Education is more than what happens in a school building. We must start doing more to solve our societal inequalities if we want to see those inequalities reflected any differently in a school environment than they would be anywhere else.
13
What is the rate of suspension of Asian students vs whites? Why does every comparison in Seattle or King County of racial disparities always leave out Asians? There are more Asians in the area than blacks and Hispanics combined.
How about the gender disparity? What is it? Is it sexism that causes it? Why is that less troubling?
14
@12 wth? Maybe their parents pay $200 a month for a four person cell plan, but the "cost" for that teen's unlimited texting usually runs to less than $20 a month. Seriously, get out of Magnolia much?
15
@11,
Indeed, you're spot on. I read the headline and article with caution. Consider this article from 2006:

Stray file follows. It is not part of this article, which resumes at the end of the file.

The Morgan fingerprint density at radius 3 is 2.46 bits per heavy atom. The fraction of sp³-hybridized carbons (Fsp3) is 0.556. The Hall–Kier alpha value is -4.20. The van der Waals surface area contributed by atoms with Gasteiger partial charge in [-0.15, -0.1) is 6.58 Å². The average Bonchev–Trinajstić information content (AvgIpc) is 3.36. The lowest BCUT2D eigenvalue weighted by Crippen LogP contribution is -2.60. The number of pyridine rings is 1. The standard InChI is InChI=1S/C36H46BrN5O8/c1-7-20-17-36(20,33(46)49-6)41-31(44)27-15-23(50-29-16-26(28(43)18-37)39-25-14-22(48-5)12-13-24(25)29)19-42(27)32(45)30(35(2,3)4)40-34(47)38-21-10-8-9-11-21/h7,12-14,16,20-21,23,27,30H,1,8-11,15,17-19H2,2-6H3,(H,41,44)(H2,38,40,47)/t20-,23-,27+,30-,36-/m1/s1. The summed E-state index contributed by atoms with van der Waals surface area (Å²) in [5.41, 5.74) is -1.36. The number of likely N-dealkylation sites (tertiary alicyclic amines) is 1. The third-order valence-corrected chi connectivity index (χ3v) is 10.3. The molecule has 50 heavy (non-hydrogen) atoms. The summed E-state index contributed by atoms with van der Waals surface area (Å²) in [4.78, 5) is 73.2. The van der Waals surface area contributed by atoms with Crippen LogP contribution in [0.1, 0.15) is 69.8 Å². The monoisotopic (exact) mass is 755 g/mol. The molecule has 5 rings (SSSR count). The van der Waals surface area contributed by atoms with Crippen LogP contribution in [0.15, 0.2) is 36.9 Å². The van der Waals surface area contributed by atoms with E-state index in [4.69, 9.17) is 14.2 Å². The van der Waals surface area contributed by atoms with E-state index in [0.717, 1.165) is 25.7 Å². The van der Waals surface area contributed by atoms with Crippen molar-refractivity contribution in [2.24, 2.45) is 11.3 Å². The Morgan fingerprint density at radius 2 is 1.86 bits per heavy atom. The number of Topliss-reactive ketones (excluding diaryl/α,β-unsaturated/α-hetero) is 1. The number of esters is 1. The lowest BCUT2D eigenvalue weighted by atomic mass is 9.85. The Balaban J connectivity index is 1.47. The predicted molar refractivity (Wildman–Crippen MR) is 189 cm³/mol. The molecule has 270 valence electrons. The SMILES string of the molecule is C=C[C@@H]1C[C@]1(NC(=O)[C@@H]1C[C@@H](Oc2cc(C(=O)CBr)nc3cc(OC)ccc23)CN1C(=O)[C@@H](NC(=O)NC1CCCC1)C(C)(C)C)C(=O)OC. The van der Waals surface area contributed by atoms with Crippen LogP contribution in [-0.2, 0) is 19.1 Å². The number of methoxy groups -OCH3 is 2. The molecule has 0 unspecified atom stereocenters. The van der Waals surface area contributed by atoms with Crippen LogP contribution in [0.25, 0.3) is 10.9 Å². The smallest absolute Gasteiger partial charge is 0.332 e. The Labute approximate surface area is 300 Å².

http://www.seattlepi.com/local/article/R…

I also am acquainted with a teacher, a Returned Peace Corps Vol who served in Africa and after her service taught public school in New Orleans. She had such a discipline problem with her students that she quit teaching all together. I also recall an opinion piece in either the P-I or Seattle Times years ago from a white male teacher who greatly lamented the discipline problems in Seattle public schools. He mentioned that the approaches to solve these were misguided largely because he reasoned that the home lives of these kids were chaotic.

This morning's piece was short on any mention that the children's home lives might have something to do with high rates of suspension & expulsion. I believe they are factors. I don't have difficulty with the DOJ investigating this. However, I'm dubious anything will really change. Read the above article from 7 years ago.
16
Most students have $200 a month mobile phone plans


This is fucking bullshit, and you fucking know it. Even a ridiculously generous minutes/texting/data plan won't run you much more than $100. MOST students have parents who are struggling to get by in a ridiculously expensive city.

@11,